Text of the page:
Belt and Road positive force for Middle East
One Belt and One Road 2018-08-02 14:15:32 From : China Daily

  The Silk Road Economic Belt and the 21st Century Maritime Silk Road, commonly known as the Belt and Road Initiative, is a grand vision for China's engagement with roughly 70 countries that are home to two-thirds of the world's population. The Belt and Road Initiative, launched in 2013, has taken on a central role in China's foreign and trade policies and has had a positive impact on developing countries, including those in the Middle East.

  However, the initiative has attracted some criticism globally. It has been described as a program to promote China's strategic objectives at the expense of other countries, or a "debt trap" leading to Chinese ownership of key foreign assets, financed by Chinese funds and built by Chinese companies using their labor, equipment and technology. These claims are questionable.

  First, China does seek to promote its interests by accessing major trade routes and commercial hubs, and by selling its goods globally. That is what a large economy does-it works to expand its spheres of influence and economic interests. In fact, every country acts according to what it believes to be in its self-interest.

  The Belt and Road Initiative is an invitation to dozens of countries in Asia, Europe and Africa to engage with China. In any given project, the onus is on each party to voluntarily agree to terms in any deals that protect its own interests. This principle applies to the initiative's projects, such as railways, highways, ports, power plants and industrial facilities. What many countries will find is that under the right terms, increased engagement with a rising power will promote their economic development.

  Second, Chinese financiers have lent huge sums of money to countries that otherwise have had no comparable access to financing. These loans have consequences in case of default. However, the idea that default and asset takeovers are the objectives of the Belt and Road Initiative projects is wrong. The Chinese government-backed lenders are entitled to security packages that adequately protect them as they underwrite large risks. China has lent to projects that have suffered due to host countries' economic difficulties or a change in government.

  Third, as with any country investing abroad, China does promote its human and capital resources in undertaking a new initiative. Besides its obvious economic incentive to do so, supporting projects with involvement by leading Chinese players is a lower risk approach compared to working exclusively with local entities in emerging markets, where information asymmetry can be acute.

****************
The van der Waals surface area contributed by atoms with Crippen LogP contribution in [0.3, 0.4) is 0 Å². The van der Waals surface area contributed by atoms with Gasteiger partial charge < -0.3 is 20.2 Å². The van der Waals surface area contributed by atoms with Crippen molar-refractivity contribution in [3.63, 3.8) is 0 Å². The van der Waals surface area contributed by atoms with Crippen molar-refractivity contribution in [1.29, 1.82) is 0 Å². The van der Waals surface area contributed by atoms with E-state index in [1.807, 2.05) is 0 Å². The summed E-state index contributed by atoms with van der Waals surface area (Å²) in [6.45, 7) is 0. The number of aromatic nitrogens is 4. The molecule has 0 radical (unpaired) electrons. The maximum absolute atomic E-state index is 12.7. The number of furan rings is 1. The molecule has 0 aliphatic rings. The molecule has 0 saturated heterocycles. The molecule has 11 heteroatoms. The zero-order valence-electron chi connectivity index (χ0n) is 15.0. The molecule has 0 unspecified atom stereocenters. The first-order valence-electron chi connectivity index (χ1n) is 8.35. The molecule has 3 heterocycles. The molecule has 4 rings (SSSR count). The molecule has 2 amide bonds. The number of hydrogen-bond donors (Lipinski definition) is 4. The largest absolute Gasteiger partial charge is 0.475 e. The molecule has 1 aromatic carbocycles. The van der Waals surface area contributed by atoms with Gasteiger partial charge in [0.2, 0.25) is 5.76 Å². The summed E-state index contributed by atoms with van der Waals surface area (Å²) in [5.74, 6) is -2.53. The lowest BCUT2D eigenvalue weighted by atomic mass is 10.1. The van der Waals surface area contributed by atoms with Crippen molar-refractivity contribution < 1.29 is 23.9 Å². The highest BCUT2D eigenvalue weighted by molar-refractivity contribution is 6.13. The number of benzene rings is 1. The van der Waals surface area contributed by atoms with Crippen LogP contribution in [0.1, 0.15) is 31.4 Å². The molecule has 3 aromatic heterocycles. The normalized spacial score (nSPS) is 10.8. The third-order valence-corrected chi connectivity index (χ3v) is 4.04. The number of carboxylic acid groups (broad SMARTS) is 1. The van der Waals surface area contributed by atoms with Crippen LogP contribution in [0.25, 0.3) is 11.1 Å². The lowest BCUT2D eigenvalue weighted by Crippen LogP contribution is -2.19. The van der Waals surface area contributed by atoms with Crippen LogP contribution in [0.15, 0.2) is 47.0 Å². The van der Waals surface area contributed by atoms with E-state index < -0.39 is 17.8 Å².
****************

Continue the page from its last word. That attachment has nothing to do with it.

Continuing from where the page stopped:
Notwithstanding China's promotion of its own objectives and resources in the projects, the Belt and Road Initiative benefits local economies through capital and technology flows, better connectivity and increased demand for local goods and services.

  In the Middle East, the initiative has been playing a very constructive role. President Xi Jinping's recent visit to the United Arab Emirates highlighted the massive investments in the port, energy and power sectors, among other successes, in a country that is a trading and energy hub, and a magnet for regional and global businesses.

  But there remain many untapped opportunities for the Belt and Road Initiative in the region. For example, attractive investments can be found in Saudi Arabia, a rapidly modernizing economy and member of the G20 that already has mutually beneficial dealings with China. The kingdom is promoting its own role as a trade center for Asia, Africa and Europe; increasing its annual capacity to welcome Umrah pilgrims from 8 million to 30 million; planning new exciting city and port developments on the Red Sea (a major trade artery); evaluating new rail routes that can complement the Silk Road; and creating new power plants to meet rising electricity needs. There is also an opportunity to develop new manufacturing facilities and warehouses that act as home to Chinese industries in the region's largest economy.

  Private sector participants from both China and the region should also undertake investments that benefit from the doors that the Belt and Road Initiative opens, especially at a time when Gulf oil exporters are encouraging greater private sector contribution to their economies.

  China used to rely on its role as the "factory of the world" for its economic development. But the future will see a greater global role for China based on its connectivity, as well as its leadership in advanced industries and technology. It is up to the Middle East and the rest of the Belt and Road Initiative touch-point regions to come up with ways to harness Chinese involvement in their local economies.

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